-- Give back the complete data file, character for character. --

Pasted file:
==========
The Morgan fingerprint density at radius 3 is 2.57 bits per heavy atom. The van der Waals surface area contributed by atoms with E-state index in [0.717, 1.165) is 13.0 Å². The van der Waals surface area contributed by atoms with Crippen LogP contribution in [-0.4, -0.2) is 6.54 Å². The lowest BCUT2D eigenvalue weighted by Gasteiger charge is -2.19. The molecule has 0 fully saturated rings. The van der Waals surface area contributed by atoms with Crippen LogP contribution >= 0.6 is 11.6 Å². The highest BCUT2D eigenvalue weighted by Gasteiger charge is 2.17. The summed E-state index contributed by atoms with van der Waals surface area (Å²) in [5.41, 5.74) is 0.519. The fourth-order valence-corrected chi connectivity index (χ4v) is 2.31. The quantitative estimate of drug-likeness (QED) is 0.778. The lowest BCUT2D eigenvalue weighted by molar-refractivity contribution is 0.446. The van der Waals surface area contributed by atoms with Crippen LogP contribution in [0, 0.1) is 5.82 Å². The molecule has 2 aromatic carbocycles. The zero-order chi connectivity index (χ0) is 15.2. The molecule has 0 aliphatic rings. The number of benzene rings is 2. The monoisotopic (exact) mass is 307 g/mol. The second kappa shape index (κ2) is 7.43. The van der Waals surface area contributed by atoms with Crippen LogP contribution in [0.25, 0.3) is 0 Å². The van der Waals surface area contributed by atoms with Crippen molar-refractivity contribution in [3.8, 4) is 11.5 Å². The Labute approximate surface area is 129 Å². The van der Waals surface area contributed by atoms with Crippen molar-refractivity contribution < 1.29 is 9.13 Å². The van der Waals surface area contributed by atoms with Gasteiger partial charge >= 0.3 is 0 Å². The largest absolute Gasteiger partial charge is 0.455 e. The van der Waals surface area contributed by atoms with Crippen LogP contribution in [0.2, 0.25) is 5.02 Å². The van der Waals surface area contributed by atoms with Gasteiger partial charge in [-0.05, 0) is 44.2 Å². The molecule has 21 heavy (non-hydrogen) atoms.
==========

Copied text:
The Morgan fingerprint density at radius 3 is 2.57 bits per heavy atom. The van der Waals surface area contributed by atoms with E-state index in [0.717, 1.165) is 13.0 Å². The van der Waals surface area contributed by atoms with Crippen LogP contribution in [-0.4, -0.2) is 6.54 Å². The lowest BCUT2D eigenvalue weighted by Gasteiger charge is -2.19. The molecule has 0 fully saturated rings. The van der Waals surface area contributed by atoms with Crippen LogP contribution >= 0.6 is 11.6 Å². The highest BCUT2D eigenvalue weighted by Gasteiger charge is 2.17. The summed E-state index contributed by atoms with van der Waals surface area (Å²) in [5.41, 5.74) is 0.519. The fourth-order valence-corrected chi connectivity index (χ4v) is 2.31. The quantitative estimate of drug-likeness (QED) is 0.778. The lowest BCUT2D eigenvalue weighted by molar-refractivity contribution is 0.446. The van der Waals surface area contributed by atoms with Crippen LogP contribution in [0, 0.1) is 5.82 Å². The molecule has 2 aromatic carbocycles. The zero-order chi connectivity index (χ0) is 15.2. The molecule has 0 aliphatic rings. The number of benzene rings is 2. The monoisotopic (exact) mass is 307 g/mol. The second kappa shape index (κ2) is 7.43. The van der Waals surface area contributed by atoms with Crippen LogP contribution in [0.25, 0.3) is 0 Å². The van der Waals surface area contributed by atoms with Crippen molar-refractivity contribution in [3.8, 4) is 11.5 Å². The Labute approximate surface area is 129 Å². The van der Waals surface area contributed by atoms with Crippen molar-refractivity contribution < 1.29 is 9.13 Å². The van der Waals surface area contributed by atoms with Gasteiger partial charge >= 0.3 is 0 Å². The largest absolute Gasteiger partial charge is 0.455 e. The van der Waals surface area contributed by atoms with Crippen LogP contribution in [0.2, 0.25) is 5.02 Å². The van der Waals surface area contributed by atoms with Gasteiger partial charge in [-0.05, 0) is 44.2 Å². The molecule has 21 heavy (non-hydrogen) atoms.